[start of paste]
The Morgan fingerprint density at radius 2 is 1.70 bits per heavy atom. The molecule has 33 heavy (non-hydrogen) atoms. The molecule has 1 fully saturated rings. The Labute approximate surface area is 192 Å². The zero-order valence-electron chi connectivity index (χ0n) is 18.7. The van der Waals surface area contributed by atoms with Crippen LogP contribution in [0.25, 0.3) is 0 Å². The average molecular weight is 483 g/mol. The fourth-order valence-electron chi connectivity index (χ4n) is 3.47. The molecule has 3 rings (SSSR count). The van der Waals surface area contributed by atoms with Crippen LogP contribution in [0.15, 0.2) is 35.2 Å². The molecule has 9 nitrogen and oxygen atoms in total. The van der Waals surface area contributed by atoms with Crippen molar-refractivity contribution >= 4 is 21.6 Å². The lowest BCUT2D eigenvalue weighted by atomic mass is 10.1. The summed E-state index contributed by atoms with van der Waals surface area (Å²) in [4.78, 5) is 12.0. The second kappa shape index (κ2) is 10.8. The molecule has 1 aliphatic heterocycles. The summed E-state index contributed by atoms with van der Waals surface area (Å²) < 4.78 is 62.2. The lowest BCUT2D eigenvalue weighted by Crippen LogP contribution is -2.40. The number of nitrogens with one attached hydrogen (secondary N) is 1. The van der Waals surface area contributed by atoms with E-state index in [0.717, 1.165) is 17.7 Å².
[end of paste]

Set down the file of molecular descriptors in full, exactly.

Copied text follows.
The Morgan fingerprint density at radius 2 is 1.70 bits per heavy atom. The molecule has 33 heavy (non-hydrogen) atoms. The molecule has 1 fully saturated rings. The Labute approximate surface area is 192 Å². The zero-order valence-electron chi connectivity index (χ0n) is 18.7. The van der Waals surface area contributed by atoms with Crippen LogP contribution in [0.25, 0.3) is 0 Å². The average molecular weight is 483 g/mol. The fourth-order valence-electron chi connectivity index (χ4n) is 3.47. The molecule has 3 rings (SSSR count). The van der Waals surface area contributed by atoms with Crippen LogP contribution in [0.15, 0.2) is 35.2 Å². The molecule has 9 nitrogen and oxygen atoms in total. The van der Waals surface area contributed by atoms with Crippen molar-refractivity contribution >= 4 is 21.6 Å². The lowest BCUT2D eigenvalue weighted by atomic mass is 10.1. The summed E-state index contributed by atoms with van der Waals surface area (Å²) in [4.78, 5) is 12.0. The second kappa shape index (κ2) is 10.8. The molecule has 1 aliphatic heterocycles. The summed E-state index contributed by atoms with van der Waals surface area (Å²) < 4.78 is 62.2. The lowest BCUT2D eigenvalue weighted by Crippen LogP contribution is -2.40. The number of nitrogens with one attached hydrogen (secondary N) is 1. The van der Waals surface area contributed by atoms with E-state index in [0.717, 1.165) is 17.7 Å².